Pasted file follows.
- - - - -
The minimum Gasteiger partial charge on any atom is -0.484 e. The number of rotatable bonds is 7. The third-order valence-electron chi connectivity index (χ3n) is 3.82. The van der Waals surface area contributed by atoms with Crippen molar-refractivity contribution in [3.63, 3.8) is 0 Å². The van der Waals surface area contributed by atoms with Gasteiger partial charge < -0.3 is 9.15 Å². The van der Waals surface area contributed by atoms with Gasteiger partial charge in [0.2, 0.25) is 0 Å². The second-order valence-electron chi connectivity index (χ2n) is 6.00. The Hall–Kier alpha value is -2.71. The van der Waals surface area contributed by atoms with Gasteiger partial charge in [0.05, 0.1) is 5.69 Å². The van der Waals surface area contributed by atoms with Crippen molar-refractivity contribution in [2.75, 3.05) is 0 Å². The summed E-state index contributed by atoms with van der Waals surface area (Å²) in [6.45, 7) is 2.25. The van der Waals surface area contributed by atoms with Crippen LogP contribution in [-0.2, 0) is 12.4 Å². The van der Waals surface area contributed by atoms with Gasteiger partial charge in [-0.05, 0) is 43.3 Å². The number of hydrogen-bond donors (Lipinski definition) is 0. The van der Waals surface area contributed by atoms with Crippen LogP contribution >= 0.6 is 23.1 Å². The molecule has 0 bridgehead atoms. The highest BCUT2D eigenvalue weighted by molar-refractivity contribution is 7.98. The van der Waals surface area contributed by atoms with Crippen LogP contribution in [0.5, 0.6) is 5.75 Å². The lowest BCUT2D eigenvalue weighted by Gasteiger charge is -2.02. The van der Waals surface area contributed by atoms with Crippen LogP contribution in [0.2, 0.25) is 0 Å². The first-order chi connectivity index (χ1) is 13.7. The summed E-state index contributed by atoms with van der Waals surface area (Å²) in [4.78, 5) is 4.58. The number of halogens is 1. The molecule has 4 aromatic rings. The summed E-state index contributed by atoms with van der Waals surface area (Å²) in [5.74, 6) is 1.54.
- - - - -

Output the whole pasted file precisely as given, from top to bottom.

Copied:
The minimum Gasteiger partial charge on any atom is -0.484 e. The number of rotatable bonds is 7. The third-order valence-electron chi connectivity index (χ3n) is 3.82. The van der Waals surface area contributed by atoms with Crippen molar-refractivity contribution in [3.63, 3.8) is 0 Å². The van der Waals surface area contributed by atoms with Gasteiger partial charge < -0.3 is 9.15 Å². The van der Waals surface area contributed by atoms with Gasteiger partial charge in [0.2, 0.25) is 0 Å². The second-order valence-electron chi connectivity index (χ2n) is 6.00. The Hall–Kier alpha value is -2.71. The van der Waals surface area contributed by atoms with Gasteiger partial charge in [0.05, 0.1) is 5.69 Å². The van der Waals surface area contributed by atoms with Crippen molar-refractivity contribution in [2.75, 3.05) is 0 Å². The summed E-state index contributed by atoms with van der Waals surface area (Å²) in [6.45, 7) is 2.25. The van der Waals surface area contributed by atoms with Crippen LogP contribution in [-0.2, 0) is 12.4 Å². The van der Waals surface area contributed by atoms with Gasteiger partial charge in [-0.05, 0) is 43.3 Å². The number of hydrogen-bond donors (Lipinski definition) is 0. The van der Waals surface area contributed by atoms with Crippen LogP contribution >= 0.6 is 23.1 Å². The molecule has 0 bridgehead atoms. The highest BCUT2D eigenvalue weighted by molar-refractivity contribution is 7.98. The van der Waals surface area contributed by atoms with Crippen LogP contribution in [0.5, 0.6) is 5.75 Å². The lowest BCUT2D eigenvalue weighted by Gasteiger charge is -2.02. The van der Waals surface area contributed by atoms with Crippen LogP contribution in [0.2, 0.25) is 0 Å². The first-order chi connectivity index (χ1) is 13.7. The summed E-state index contributed by atoms with van der Waals surface area (Å²) in [4.78, 5) is 4.58. The number of halogens is 1. The molecule has 4 aromatic rings. The summed E-state index contributed by atoms with van der Waals surface area (Å²) in [5.74, 6) is 1.54.